24. The application form
There is only one application form to complete, however depending on the circumstances you may need to supply additional documentation in support of your application. The probate application form asks for details of the deceased and the applicant or applicants.
The application form can be downloaded, collected from the public counter or obtained by contacting the Probate Office.
There are Guidance Notes to assist with completion of the application form. The Guidance Notes, which include details of the fees payable, can be viewed here and are available for you to download if required.
25. How do I determine the value of the estate?
The form asks you to indicate the gross value of the estate of the deceased in the Isle of Man at the date of death. The probate fee (see easy reference guide to probate fees (Word Doc) (PDF) for lodging the application is based on the gross value of the estate, however please note that if the gross value of the estate is not indicated on the application form the maximum probate fee will be charged.
You should try to obtain the full value of everything in the Isle of Man owned by the deceased or due to him from any source at the date of his death (whether or not it has already been received) including any interest or bonus which will be paid, except property nominated in favour of any person and joint property if the deceased’s share passed by survivorship. An example of property nominated in favour of a person may be a pension scheme which provides for certain benefits due on death to be paid to a nominee without requiring a grant to be produced, however determining whether or not the value of certain property should be included can be very complex and therefore you should seek legal advice if you are in any doubt.
“Gross value” means the estimated price an item would fetch if sold at the date of the deceased’s death. Stocks and shares should be valued at the price at which they were quoted on the Stock Exchange on the day of death.
26. Will I have to attend the General Registry in person?
All applications can be dealt with via the postal system, however the Probate Office may in certain circumstances ask an applicant (or applicants) to attend in person in order to clarify certain points or gain further information.
However, if you wish to hand-deliver your application to the public counter, the staff will assist by checking that all the application form has been completed, although please note the staff will not be able to comment or advise on the actual answers you provide in response to the questions on the application form.
You may also attend the public counter to swear or affirm the application before a Commissioner for Oaths, if you have not already done so elsewhere. This service will be carried out by the staff at the public counter on payment of the prescribed fee (see easy reference guide to probate fees (Word Doc) (PDF)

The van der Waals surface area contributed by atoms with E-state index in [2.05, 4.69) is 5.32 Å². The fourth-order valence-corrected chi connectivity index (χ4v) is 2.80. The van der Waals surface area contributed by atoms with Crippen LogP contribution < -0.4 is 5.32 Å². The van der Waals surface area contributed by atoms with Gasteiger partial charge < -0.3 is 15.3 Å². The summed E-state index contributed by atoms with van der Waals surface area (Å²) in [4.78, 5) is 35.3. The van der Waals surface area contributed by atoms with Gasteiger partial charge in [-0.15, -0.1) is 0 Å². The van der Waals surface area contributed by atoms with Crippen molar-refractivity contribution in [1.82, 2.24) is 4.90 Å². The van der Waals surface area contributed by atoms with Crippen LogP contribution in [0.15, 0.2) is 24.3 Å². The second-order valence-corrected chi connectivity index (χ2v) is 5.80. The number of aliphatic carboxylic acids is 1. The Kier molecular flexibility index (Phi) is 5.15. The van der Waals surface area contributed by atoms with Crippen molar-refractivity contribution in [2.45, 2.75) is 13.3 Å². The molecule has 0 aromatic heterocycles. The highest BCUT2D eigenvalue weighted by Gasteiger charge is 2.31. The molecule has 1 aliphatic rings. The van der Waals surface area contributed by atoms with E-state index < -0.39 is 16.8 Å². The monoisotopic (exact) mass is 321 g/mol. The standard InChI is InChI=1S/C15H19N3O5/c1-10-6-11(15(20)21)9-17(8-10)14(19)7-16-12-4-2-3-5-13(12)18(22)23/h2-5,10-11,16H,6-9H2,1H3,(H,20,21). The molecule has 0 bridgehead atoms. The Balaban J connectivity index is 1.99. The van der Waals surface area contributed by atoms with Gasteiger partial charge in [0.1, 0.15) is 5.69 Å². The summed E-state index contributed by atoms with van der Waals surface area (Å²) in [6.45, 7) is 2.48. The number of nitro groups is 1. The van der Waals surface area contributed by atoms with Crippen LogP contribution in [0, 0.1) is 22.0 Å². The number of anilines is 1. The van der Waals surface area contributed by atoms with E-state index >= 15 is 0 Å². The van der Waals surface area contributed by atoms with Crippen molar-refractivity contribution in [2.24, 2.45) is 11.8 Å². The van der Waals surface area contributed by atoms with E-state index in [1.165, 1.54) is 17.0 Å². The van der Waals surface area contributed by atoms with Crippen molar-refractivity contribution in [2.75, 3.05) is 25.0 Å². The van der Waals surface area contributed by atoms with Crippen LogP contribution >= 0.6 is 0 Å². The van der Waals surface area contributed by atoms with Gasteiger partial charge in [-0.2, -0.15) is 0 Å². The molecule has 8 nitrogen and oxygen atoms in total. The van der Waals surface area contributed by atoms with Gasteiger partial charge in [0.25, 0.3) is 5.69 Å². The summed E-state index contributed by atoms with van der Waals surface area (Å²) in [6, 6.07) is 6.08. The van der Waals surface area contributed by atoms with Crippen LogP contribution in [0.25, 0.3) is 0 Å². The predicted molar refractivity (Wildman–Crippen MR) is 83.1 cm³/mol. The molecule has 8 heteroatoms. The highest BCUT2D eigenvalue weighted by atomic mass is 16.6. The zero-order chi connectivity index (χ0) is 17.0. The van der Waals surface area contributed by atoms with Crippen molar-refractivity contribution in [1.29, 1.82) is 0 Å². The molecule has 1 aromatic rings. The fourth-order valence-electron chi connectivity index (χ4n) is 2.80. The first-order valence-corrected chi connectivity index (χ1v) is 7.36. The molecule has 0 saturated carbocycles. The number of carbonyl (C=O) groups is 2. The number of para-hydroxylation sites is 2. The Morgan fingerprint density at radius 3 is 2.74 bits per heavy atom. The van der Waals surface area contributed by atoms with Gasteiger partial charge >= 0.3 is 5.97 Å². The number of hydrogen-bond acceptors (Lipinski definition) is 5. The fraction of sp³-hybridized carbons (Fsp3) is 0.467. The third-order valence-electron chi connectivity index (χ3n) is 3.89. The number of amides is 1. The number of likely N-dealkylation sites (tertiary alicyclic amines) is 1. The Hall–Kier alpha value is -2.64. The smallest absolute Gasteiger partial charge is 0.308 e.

27. Address for service
Every application is required to state an address for service in the Isle of Man, irrespective of where the applicant or applicants live. Once an application has been made, the Probate Office will send all further correspondence or documents to the nominated address for service.
If there is no personal representative of the deceased in the Isle of Man you may wish to seek the permission of the organisation in the Isle of Man, with which the assets of the deceased are deposited, to use their address. Organisations will normally grant permission for this, however the onus is on the applicant to check with the organisation first.
If permission has been gained from an organisation on the Isle of Man to use their address as the address for service for the application, it would assist if the applicant could establish the person’s name in the organisation to whom the grant should be sent. This should be indicated on the application form and will help to ensure the grant is sent directly to the correct person and therefore prevent any delays in the organisation releasing whatever assets of the deceased they hold.
28. Probate Fees
Please remember when calculating the fee payable to include the cost of any additional requirements you may have (for example, 5 additional copies of the grant in addition to the application fee).
29. What happens to the original documents I submit in support of my application?
All documents supplied in support of the application (for example the original will, death certificate, etc.) will be permanently retained by the Court. Once the grant has been issued, all the information provided as part of the application will be available for public inspection in the Deeds and Probate Registry.
Once the grant has been issued any person may obtain copies of any document submitted, from the Deeds and Probate Registry, on payment of the prescribed fee (see easy reference guide to probate fees (Word Doc) (PDF).